Mid-South events monitoring threat of COVID-19 infection

Mid-South events monitoring threat of COVID-19 infection

MEMPHIS, Tenn. (WMC) - At least one local event has been modified amid COVID-19 concerns. That’s on top of changes area churches are putting in place to keep paritioners safe. It’s possible more event cancellations and modifications could follow.

Opera Memphis was planning to host a live studio audience Thursday for a performance to be broadcast on WKNO. Instead, they’ll perform with nobody in the crowd as a precaution to protect against COVID-19.

“In some ways folks in the opera community are espeically prepared for this kind of thing,” said Ned Canty, CEO of Opera Memphis. "We all tend to be extra cautious. Anybody who has a sniffle tends to practice a little self-isolation.

The Orpheum Memphis told WMC Action News 5 on Wednesday its current performances are moving forward as scheduled.

Beale Street Management said it will host the St. Patrick’s Day parade Saturday, with extra hand-sanitizing stations provided. Similar events around the country have been canceled to prevent close community contact.

“Some of the reasons people are anxious right now is certainly the system working,” said Dr. Stephen Threlkeld, an infectious disease specialist at Baptist Memorial Health Care. “We are taking people that were exposed and removing them from the capacity of giving it to someone else.”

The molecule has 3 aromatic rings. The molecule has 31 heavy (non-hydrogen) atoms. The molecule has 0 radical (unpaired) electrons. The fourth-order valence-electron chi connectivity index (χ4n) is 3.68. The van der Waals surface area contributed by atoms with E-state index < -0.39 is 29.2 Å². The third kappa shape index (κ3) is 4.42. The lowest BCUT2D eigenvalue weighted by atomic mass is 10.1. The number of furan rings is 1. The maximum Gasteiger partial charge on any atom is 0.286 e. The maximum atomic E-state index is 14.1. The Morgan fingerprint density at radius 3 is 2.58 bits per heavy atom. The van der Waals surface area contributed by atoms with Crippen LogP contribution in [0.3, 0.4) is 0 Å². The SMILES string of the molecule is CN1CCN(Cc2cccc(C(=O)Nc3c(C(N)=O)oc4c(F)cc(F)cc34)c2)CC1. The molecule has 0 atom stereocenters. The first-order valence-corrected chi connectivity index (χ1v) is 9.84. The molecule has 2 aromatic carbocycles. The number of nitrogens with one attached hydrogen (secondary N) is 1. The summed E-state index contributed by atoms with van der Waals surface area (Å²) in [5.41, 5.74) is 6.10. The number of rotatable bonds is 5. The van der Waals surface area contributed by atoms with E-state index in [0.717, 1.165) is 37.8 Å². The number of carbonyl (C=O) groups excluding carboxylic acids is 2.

Threlkeld said large group cancellations and quarantines are meant to protect the most vulnerable in a population. While doctors hope COVID-19′s spread will lessen as temperatures warm, Threlkeld said it’s too early to say whether that’s the case.

Influenza typically lessens its impact as winter turns to spring and summer. It’s unclear if COVID-19 will behave the same way.

“It’s certainly too early. We should not be counting on that as an outlet,” he said.

Baptist is treating Shelby County’s COVID-19 patient at its Memphis hospital on Walnut Grove Road. Privacy laws prevent what officials can release but Threlkeld said the patient is in good spirits and is doing fairly well.

The Shelby County Health Department said there is no community spread of COVID-19 in the Mid-South, meaning local events for now are not being discouraged. But if the outbreak worsens, that may not be the case.

“We are having conversations with the Memphis in May organization, and those decisions are ultimately made by event planners and elected officials. We will just provide consult as needed,” said Alisa Haushalter, Director of the Shelby County Health Department.

2020′s Beale Street Music Festival is set for the first weekend in May. The event drew more than 100,000 to Tom Lee Park in 2019. Memphis in May officials said Wednesday the event is still a go.

“We are still hearing resources from our local health officials that the risk remains very low in this area. So, we’re still in the planning process for the Beale Street Music Festival, moving full speed ahead with all of our plans. All of our artists are still booked for our lineup,” said Robert Griffin, VP of Marketing, with Memphis in May.

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